EMT LEVELS


Emergency medical technology combines theoretical information, practical skills and common sense. Becoming an effective emergency medical technician (EMT) means mastering the given information, becoming competent in the technical skills taught in the classroom and developing common sense. The EMT must also possess a great deal of compassion and understanding.

The Commonwealth of Virginia has established different levels of EMT. Each level is progressively harder to obtain and hold, but shows the relative competence of the individual in administering pre-hospital care. This page is an explanation of those levels and the training required. Click here for a list of drugs and procedures each level is allowed to administer/perform. (Procedures and medications are specific only to our locality and do not represent the State of Virginia as a whole.)

BASIC LIFE SUPPORT PROGRAMS

Eligibility to attend an EMS First Responder or Emergency Medical Technician-Basic course in Virginia requires that you must:

First Responder

The EMS First Responder Program is a 40-hour (minimum) course developed to provide training in the provision of emergency care for those who are likely to be the first medical personnel responding to the scene of an accident, fire or medical emergency. The emphasis of the course prepares the responder to address immediate life threats and injuries until more highly trained personnel are available.

This training is appropriate for professionals such as firefighters, law enforcement officers, school bus drivers, postal employees and large segments of industry such as miners or factory workers and as an introduction to prehospital medicine.

First Responder holds a 4 year certification.

EMT-Basic (EMT-B)

The Emergency Medical Technician - Basic course is designed to provide training to prepare an individual to function independently in a medical emergency. This course provides the basic knowledge and skills needed to provide basic life support (BLS) care and is required to progress to more advanced levels of prehospital patient care.

This course requires a minimum of 111 hours of classroom and skills instruction and 10 hours of Clinical/Field rotations for a total of 121 hours of training. Virginia certification requires successful completion of a written and practical skills examnination. This course is designed to train individuals to serve as a vital link in the chain of the health care team. This includes all skills necessary to provide emergency medical care as an attendant-in-charge with a basic life support ambulance service or other specialized rescue services.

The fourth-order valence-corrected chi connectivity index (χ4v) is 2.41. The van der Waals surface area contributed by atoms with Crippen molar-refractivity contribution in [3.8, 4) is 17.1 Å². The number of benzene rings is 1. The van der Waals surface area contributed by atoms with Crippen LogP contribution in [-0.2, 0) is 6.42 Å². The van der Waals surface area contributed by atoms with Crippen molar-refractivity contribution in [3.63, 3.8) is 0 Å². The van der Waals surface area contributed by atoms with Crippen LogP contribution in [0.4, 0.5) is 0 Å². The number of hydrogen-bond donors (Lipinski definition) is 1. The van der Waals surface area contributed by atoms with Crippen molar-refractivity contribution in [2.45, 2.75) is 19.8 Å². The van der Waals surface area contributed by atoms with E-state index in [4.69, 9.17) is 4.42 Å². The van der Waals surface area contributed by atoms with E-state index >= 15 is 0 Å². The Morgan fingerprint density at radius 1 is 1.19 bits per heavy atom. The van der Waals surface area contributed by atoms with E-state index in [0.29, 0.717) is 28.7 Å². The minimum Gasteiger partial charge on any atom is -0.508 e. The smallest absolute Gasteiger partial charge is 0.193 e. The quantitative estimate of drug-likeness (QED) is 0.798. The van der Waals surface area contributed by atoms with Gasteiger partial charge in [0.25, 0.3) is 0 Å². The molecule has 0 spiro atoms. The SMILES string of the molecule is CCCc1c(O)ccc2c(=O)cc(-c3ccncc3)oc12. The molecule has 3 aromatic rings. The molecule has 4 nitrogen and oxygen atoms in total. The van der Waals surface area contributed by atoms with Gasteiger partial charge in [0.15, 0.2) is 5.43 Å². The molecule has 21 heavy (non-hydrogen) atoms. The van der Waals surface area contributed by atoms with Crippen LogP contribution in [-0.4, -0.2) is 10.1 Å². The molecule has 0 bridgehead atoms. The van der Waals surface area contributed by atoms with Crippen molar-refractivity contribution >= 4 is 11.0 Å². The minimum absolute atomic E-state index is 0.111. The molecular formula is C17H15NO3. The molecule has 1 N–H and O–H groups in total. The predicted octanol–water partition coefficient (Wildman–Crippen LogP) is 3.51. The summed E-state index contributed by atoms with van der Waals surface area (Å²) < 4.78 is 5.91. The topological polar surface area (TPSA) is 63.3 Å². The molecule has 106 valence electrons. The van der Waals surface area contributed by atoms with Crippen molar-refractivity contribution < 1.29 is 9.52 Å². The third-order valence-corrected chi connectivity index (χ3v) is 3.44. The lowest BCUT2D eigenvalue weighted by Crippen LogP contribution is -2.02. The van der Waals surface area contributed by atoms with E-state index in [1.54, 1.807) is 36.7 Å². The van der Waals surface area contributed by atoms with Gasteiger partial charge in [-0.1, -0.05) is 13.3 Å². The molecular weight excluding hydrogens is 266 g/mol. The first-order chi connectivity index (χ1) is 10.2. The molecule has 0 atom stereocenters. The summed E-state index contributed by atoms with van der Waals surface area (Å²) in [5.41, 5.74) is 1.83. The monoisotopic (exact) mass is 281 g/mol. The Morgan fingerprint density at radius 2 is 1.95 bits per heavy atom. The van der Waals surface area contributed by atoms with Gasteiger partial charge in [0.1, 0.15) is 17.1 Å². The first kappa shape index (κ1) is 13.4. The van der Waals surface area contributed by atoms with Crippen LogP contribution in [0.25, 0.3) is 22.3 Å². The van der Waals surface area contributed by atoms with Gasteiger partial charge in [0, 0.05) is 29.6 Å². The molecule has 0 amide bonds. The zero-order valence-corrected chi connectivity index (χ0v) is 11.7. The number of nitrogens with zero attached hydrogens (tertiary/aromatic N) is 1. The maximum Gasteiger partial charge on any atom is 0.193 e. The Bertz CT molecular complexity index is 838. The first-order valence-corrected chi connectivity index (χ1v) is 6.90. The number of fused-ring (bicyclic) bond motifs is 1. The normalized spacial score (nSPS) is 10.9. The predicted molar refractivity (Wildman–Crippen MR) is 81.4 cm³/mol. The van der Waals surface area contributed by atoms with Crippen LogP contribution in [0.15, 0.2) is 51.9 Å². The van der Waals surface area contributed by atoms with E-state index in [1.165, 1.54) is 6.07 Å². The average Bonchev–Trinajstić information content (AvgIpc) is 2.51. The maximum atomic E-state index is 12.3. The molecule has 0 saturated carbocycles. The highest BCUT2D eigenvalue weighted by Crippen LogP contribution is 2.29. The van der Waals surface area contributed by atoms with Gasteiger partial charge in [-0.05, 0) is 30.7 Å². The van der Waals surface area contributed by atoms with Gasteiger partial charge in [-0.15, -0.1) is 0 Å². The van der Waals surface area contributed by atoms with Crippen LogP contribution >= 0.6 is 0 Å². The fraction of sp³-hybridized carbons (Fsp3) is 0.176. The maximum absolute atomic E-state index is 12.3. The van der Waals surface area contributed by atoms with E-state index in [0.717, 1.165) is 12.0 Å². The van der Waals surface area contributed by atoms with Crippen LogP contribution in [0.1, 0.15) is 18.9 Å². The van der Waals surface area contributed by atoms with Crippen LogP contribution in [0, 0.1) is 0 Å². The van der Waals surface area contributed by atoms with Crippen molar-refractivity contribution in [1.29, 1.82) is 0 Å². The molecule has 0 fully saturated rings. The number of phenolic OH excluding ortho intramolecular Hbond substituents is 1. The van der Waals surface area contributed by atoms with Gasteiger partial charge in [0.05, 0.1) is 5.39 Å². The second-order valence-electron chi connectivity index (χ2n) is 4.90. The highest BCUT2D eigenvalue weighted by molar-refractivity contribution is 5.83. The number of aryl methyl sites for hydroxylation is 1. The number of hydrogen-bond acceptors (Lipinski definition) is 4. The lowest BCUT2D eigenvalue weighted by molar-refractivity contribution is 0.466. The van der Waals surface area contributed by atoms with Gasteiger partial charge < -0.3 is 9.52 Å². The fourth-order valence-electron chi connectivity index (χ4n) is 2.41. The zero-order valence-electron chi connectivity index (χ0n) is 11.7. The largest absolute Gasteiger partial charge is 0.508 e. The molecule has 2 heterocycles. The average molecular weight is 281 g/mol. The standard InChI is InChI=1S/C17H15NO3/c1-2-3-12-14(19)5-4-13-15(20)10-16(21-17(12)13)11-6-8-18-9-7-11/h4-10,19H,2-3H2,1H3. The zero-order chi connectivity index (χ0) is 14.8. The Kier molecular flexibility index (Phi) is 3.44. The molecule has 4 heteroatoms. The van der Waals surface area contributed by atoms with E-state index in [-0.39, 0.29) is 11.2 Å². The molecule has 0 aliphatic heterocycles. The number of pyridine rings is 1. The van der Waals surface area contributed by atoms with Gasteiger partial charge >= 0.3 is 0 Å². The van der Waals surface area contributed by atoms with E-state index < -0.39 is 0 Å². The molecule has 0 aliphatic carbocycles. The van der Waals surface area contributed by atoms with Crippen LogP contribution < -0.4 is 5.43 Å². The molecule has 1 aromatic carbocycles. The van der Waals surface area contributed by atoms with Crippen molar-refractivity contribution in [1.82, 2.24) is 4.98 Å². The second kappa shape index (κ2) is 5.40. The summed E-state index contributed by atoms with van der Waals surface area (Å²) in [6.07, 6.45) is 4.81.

Upon successful completion of the training program, the student will be capable of performing the following functions:

EMT-B holds a 4 year certification.

ADVANCED LIFE SUPPORT PROGRAMS

To be eligible to attend an Advanced Level EMT course in Virginia you must:

EMT-Enhanced (EMT-E)

The Emergency Medical Technician-Enhanced: Virginia Standard Curriculum, represents the minimum required information to be presented within a course that leads to a Virginia EMT-Enhanced certification eligibility. All skills and subjects contained in the curriculum for EMT-Enhanced are covered in a minimum of 80 hours of instruction plus a minimum of 48 hours devoted to extensive clinical rotations in specialty units and field internship. Clinical rotations of this type are not usually available for lower level providers to attend. These additional clinical rotations include time spent in OR/Recovery Units, Critical Care Units, Labor & Delivery Units, Pediatrics, Emergency Department, Family Practice, Mental Health Clinics, Dialysis Clinics, Neurovascular Rehabilitation Clinics, Detoxification Units, and Extended Care Facilities.

It is recognized that there is additional specific education that will be required of the EMT-Enhanced who practices in the field, i.e. ambulance driving, heavy and light rescue, basic extrication, special needs, for example. It is also recognized that this information might differ from locality to locality, and that each training program or system should identify and provide special instruction for these additional training requirements.

EMT-E holds a 3 year certification.

EMT-Intermediate (EMT-I)

The Emergency Medical Technician – Intermediate program is designed to certify technicians to a mid-level of pre-hospital advanced life support care in Virginia. This program fulfills all the requirements of the National Standard Curriculum for the EMT-Intermediate.